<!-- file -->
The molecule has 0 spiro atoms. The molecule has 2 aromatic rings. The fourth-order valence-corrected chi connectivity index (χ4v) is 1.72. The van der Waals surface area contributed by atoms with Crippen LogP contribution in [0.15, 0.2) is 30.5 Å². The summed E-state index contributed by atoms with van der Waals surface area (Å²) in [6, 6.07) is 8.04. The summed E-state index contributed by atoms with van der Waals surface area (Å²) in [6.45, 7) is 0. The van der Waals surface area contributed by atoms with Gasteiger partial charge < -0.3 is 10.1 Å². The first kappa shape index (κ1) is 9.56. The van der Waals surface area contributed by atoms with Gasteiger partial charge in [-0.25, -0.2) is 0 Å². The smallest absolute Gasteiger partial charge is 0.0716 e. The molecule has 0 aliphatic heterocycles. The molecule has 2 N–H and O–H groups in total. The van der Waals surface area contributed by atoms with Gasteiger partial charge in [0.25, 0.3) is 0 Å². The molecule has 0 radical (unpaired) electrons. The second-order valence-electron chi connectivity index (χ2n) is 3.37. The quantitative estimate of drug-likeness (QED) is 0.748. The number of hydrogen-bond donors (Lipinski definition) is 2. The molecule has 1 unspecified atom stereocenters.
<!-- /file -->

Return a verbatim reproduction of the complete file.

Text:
The molecule has 0 spiro atoms. The molecule has 2 aromatic rings. The fourth-order valence-corrected chi connectivity index (χ4v) is 1.72. The van der Waals surface area contributed by atoms with Crippen LogP contribution in [0.15, 0.2) is 30.5 Å². The summed E-state index contributed by atoms with van der Waals surface area (Å²) in [6, 6.07) is 8.04. The summed E-state index contributed by atoms with van der Waals surface area (Å²) in [6.45, 7) is 0. The van der Waals surface area contributed by atoms with Gasteiger partial charge < -0.3 is 10.1 Å². The first kappa shape index (κ1) is 9.56. The van der Waals surface area contributed by atoms with Gasteiger partial charge in [-0.25, -0.2) is 0 Å². The smallest absolute Gasteiger partial charge is 0.0716 e. The molecule has 0 aliphatic heterocycles. The molecule has 2 N–H and O–H groups in total. The van der Waals surface area contributed by atoms with Gasteiger partial charge in [0.25, 0.3) is 0 Å². The molecule has 0 radical (unpaired) electrons. The second-order valence-electron chi connectivity index (χ2n) is 3.37. The quantitative estimate of drug-likeness (QED) is 0.748. The number of hydrogen-bond donors (Lipinski definition) is 2. The molecule has 1 unspecified atom stereocenters.